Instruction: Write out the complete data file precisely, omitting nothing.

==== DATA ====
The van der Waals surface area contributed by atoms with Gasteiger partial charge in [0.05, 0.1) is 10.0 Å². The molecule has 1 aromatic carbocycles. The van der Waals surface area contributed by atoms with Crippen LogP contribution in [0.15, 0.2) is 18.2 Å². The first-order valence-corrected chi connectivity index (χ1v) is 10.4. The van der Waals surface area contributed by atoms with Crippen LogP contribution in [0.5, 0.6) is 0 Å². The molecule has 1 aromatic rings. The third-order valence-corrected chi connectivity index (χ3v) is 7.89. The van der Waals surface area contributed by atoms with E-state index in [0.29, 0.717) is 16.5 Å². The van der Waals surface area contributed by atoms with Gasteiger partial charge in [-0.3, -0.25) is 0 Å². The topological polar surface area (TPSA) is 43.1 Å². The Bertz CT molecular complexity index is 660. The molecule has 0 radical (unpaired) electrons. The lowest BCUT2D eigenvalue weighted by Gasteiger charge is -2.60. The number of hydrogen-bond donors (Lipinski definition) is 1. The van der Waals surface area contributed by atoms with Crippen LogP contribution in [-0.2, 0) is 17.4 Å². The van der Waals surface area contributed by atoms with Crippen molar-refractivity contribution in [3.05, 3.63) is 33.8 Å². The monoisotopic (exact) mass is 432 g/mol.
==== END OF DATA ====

The van der Waals surface area contributed by atoms with Gasteiger partial charge in [0.05, 0.1) is 10.0 Å². The molecule has 1 aromatic carbocycles. The van der Waals surface area contributed by atoms with Crippen LogP contribution in [0.15, 0.2) is 18.2 Å². The first-order valence-corrected chi connectivity index (χ1v) is 10.4. The van der Waals surface area contributed by atoms with Crippen LogP contribution in [0.5, 0.6) is 0 Å². The molecule has 1 aromatic rings. The third-order valence-corrected chi connectivity index (χ3v) is 7.89. The van der Waals surface area contributed by atoms with E-state index in [0.29, 0.717) is 16.5 Å². The van der Waals surface area contributed by atoms with Gasteiger partial charge in [-0.3, -0.25) is 0 Å². The topological polar surface area (TPSA) is 43.1 Å². The Bertz CT molecular complexity index is 660. The molecule has 0 radical (unpaired) electrons. The lowest BCUT2D eigenvalue weighted by Gasteiger charge is -2.60. The number of hydrogen-bond donors (Lipinski definition) is 1. The van der Waals surface area contributed by atoms with Crippen LogP contribution in [-0.2, 0) is 17.4 Å². The van der Waals surface area contributed by atoms with Crippen molar-refractivity contribution in [3.05, 3.63) is 33.8 Å². The monoisotopic (exact) mass is 432 g/mol.